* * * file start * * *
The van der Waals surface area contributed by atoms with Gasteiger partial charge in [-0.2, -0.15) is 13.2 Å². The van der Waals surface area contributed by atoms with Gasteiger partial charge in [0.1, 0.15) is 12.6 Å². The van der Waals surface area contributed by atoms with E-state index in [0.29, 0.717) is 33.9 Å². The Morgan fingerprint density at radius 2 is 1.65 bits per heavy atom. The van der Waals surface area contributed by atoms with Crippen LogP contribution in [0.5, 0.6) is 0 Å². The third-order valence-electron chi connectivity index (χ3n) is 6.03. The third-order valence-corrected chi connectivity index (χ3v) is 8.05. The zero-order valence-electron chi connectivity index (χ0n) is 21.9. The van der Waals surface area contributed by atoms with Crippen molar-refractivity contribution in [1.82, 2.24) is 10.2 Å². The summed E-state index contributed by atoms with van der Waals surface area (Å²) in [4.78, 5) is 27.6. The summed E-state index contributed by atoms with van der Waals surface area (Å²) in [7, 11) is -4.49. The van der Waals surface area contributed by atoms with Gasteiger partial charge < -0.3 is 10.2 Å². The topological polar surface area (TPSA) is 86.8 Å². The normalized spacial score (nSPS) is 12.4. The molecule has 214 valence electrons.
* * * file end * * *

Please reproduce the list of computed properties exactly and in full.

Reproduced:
The van der Waals surface area contributed by atoms with Gasteiger partial charge in [-0.2, -0.15) is 13.2 Å². The van der Waals surface area contributed by atoms with Gasteiger partial charge in [0.1, 0.15) is 12.6 Å². The van der Waals surface area contributed by atoms with E-state index in [0.29, 0.717) is 33.9 Å². The Morgan fingerprint density at radius 2 is 1.65 bits per heavy atom. The van der Waals surface area contributed by atoms with Crippen LogP contribution in [0.5, 0.6) is 0 Å². The third-order valence-electron chi connectivity index (χ3n) is 6.03. The third-order valence-corrected chi connectivity index (χ3v) is 8.05. The zero-order valence-electron chi connectivity index (χ0n) is 21.9. The van der Waals surface area contributed by atoms with Crippen molar-refractivity contribution in [1.82, 2.24) is 10.2 Å². The summed E-state index contributed by atoms with van der Waals surface area (Å²) in [4.78, 5) is 27.6. The summed E-state index contributed by atoms with van der Waals surface area (Å²) in [7, 11) is -4.49. The van der Waals surface area contributed by atoms with Gasteiger partial charge < -0.3 is 10.2 Å². The topological polar surface area (TPSA) is 86.8 Å². The normalized spacial score (nSPS) is 12.4. The molecule has 214 valence electrons.